Pfizer recalls anti-smoking drug Chantix after finding cancer-causing carcinogens


Pfizer said on Thursday it is pausing distribution of its anti-smoking treatment, Chantix, after finding elevated levels of cancer-causing agents called nitrosamines in the pills.

The drugmaker is recalling a number of lots of the anti-smoking drug. 

 Pfizer said the impacted lots of Chantix contained levels of nitrosamines, but insisted there is ‘no immediate risk to patients taking this medication’ and the recall is out of an abundance of caution.

 The Food and Drug Administration shared the company’s press release on its website, noting that the company is not being mandated by the federal agency to carry out the recall.

The U.S. drug regulator has in the past reached out to companies whose drugs had N-nitrosodimethylamine (NDMA) over accepted levels.

Chantix was approved by the FDA in May 2006 as a prescription medication which helps adults aged 18 and over quit smoking and is used for 12 to 24 weeks. 

The impacted lots contain levels of carcinogenic chemicals, called nitrosamines, that are above the company’s own acceptable daily intake level

Pfizer said in its release: ‘The health benefits of stopping smoking outweigh the theoretical potential cancer risk from the nitrosamine impurity in varenicline’.

The firm added that people who smoke cigarettes are 15 to 30 times more likely to get lung cancer than people who do not smoke.

Nitrosamines are naturally-occurring organic compounds found in a variety of foods, including meat, dairy and vegetables, according to the FDA. Everyone is exposed to the chemicals at some level.

However, if ingested in high amounts over long periods of time, nitrosamines could increase someone’s risk of developing cancer.

The FDA began asking pharmaceutical companies to test their drugs for nitrosamines after high amounts were found in several different kinds of blood pressure medications three years ago. 

Last year, the FDA found high levels of nitrosamines in the popular diabetes drug, metformin, Bloomberg reported. In 2019, Sanofi SA recalled its heartburn drug Zantac for having high amounts of the carcinogenic ingredient.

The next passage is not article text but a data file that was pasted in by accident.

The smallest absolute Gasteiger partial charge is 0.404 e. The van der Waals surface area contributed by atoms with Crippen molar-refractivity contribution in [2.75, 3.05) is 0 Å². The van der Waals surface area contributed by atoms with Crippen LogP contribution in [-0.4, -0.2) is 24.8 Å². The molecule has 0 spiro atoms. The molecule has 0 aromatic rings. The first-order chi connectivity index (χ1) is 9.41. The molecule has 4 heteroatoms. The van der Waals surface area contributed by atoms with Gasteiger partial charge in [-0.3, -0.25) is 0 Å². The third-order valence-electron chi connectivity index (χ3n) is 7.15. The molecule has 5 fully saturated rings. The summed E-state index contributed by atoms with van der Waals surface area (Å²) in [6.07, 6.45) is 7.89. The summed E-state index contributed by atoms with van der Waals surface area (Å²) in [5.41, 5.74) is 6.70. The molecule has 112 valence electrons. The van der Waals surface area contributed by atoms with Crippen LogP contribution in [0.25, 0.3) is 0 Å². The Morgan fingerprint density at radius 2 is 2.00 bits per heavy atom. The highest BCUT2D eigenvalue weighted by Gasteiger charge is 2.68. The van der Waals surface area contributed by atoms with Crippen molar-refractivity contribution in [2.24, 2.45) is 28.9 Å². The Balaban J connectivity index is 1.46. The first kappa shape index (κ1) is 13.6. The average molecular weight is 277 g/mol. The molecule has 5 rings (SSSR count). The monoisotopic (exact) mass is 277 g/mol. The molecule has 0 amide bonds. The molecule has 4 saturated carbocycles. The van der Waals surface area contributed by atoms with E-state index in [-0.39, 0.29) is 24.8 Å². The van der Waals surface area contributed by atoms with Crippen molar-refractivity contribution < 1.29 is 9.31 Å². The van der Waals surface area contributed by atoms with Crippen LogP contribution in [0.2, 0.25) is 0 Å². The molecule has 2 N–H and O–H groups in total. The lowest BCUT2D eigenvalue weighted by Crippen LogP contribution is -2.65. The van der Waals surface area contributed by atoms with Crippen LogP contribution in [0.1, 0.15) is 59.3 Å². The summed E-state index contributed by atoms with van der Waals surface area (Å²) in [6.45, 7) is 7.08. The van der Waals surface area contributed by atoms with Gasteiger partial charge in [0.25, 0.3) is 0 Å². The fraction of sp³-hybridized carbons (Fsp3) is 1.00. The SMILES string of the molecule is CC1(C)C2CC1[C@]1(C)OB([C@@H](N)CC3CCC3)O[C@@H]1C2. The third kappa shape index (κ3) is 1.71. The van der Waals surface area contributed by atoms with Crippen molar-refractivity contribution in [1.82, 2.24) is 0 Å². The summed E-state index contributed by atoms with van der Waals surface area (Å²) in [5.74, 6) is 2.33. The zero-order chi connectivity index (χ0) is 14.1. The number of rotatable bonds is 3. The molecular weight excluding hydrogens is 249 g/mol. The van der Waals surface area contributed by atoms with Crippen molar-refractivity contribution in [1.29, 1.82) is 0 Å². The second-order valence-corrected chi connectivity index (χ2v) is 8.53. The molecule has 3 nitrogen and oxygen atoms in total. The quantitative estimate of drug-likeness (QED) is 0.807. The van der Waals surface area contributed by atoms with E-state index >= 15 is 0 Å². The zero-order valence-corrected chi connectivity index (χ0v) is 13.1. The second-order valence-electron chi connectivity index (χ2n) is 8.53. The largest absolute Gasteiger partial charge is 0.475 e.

Pfizer didn’t indicate how the nitrosamines got in Chantix. The source of the chemicals in medication could come from its manufacturing process, its chemical structure or even the conditions under which they are stored and packaged.

Pfizer first announced that it was planning a recall of the drug on June 24 after discovering the likely carcinogen. Then, on July 2, it listed a recall on nine lots of the drug that were impacted and sitting in warehouses.

The July 16 recall, however, includes 12 more lots of the drug, which were already distributed to wholesalers in the U.S. and Puerto Rico between June 2019 and June 2021.

The company released a list of the lot numbers and urged consumers to check if their prescription is affected. They include 00019213, EC6994, EA6080, EC9843, 00020231, 00020232, 00020357, 00020358, 00020716, ET1600, ET1607 and ET1609.

The FDA approved Chantix in 2006 as a prescription medication for adults, 18 and older, to use for 12 to 24 weeks to help quit smoking

The FDA approved Chantix in 2006 as a prescription medication for adults, 18 and older, to use for 12 to 24 weeks to help quit smoking

‘Patients currently taking Chantix should consult with their doctor to confirm if they received an affected lot, and if appropriate, about alternative treatment options,’ the company said, adding, ‘To date, Pfizer has not received any reports of adverse events that have been related to this recall’.’ 

Chantix sales dropped 17percent in 2020, from $1.1billionm to $919 million, after the company lost protection on one of its main patents in the United States in November, according to Bloomberg.

While ‘generic competition for Chantix has not yet begun, it could commence at any time,’ Pfizer said in its quarterly report in May.



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